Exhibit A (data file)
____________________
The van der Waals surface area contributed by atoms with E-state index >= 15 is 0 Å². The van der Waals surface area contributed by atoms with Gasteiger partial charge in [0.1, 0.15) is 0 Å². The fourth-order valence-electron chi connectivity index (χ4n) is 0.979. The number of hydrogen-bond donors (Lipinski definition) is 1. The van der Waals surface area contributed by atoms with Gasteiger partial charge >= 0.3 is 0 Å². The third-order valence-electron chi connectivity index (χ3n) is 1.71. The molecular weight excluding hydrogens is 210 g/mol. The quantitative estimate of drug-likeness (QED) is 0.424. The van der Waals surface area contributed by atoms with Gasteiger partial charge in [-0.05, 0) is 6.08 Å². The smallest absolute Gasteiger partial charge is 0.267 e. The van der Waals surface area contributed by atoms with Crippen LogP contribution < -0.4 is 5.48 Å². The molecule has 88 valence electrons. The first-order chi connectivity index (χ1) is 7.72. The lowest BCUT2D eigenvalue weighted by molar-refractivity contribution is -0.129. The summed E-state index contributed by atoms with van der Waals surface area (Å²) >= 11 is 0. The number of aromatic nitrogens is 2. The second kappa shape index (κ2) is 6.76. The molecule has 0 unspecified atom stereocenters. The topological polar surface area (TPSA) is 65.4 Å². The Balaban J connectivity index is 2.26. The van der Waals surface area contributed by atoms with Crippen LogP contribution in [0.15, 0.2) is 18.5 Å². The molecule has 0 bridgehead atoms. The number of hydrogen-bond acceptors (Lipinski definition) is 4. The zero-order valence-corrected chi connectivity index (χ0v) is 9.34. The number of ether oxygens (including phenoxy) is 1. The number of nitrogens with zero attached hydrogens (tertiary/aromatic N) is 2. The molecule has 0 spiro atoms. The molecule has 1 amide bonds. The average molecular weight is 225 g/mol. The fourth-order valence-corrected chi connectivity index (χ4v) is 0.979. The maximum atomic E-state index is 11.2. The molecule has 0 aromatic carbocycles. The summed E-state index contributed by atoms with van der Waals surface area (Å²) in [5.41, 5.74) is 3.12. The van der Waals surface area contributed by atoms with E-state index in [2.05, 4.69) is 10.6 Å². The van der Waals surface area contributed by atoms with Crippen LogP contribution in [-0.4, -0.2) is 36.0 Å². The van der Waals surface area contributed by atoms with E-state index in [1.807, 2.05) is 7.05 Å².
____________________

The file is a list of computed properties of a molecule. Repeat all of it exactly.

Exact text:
The van der Waals surface area contributed by atoms with E-state index >= 15 is 0 Å². The van der Waals surface area contributed by atoms with Gasteiger partial charge in [0.1, 0.15) is 0 Å². The fourth-order valence-electron chi connectivity index (χ4n) is 0.979. The number of hydrogen-bond donors (Lipinski definition) is 1. The van der Waals surface area contributed by atoms with Gasteiger partial charge >= 0.3 is 0 Å². The third-order valence-electron chi connectivity index (χ3n) is 1.71. The molecular weight excluding hydrogens is 210 g/mol. The quantitative estimate of drug-likeness (QED) is 0.424. The van der Waals surface area contributed by atoms with Gasteiger partial charge in [-0.05, 0) is 6.08 Å². The smallest absolute Gasteiger partial charge is 0.267 e. The van der Waals surface area contributed by atoms with Crippen LogP contribution < -0.4 is 5.48 Å². The molecule has 88 valence electrons. The first-order chi connectivity index (χ1) is 7.72. The lowest BCUT2D eigenvalue weighted by molar-refractivity contribution is -0.129. The summed E-state index contributed by atoms with van der Waals surface area (Å²) >= 11 is 0. The number of aromatic nitrogens is 2. The second kappa shape index (κ2) is 6.76. The molecule has 0 unspecified atom stereocenters. The topological polar surface area (TPSA) is 65.4 Å². The Balaban J connectivity index is 2.26. The van der Waals surface area contributed by atoms with Crippen LogP contribution in [0.15, 0.2) is 18.5 Å². The molecule has 0 bridgehead atoms. The number of hydrogen-bond acceptors (Lipinski definition) is 4. The zero-order valence-corrected chi connectivity index (χ0v) is 9.34. The number of ether oxygens (including phenoxy) is 1. The number of nitrogens with zero attached hydrogens (tertiary/aromatic N) is 2. The molecule has 0 spiro atoms. The molecule has 1 amide bonds. The average molecular weight is 225 g/mol. The fourth-order valence-corrected chi connectivity index (χ4v) is 0.979. The maximum atomic E-state index is 11.2. The molecule has 0 aromatic carbocycles. The summed E-state index contributed by atoms with van der Waals surface area (Å²) in [5.41, 5.74) is 3.12. The van der Waals surface area contributed by atoms with E-state index in [2.05, 4.69) is 10.6 Å². The van der Waals surface area contributed by atoms with Crippen LogP contribution in [-0.4, -0.2) is 36.0 Å². The van der Waals surface area contributed by atoms with E-state index in [1.807, 2.05) is 7.05 Å².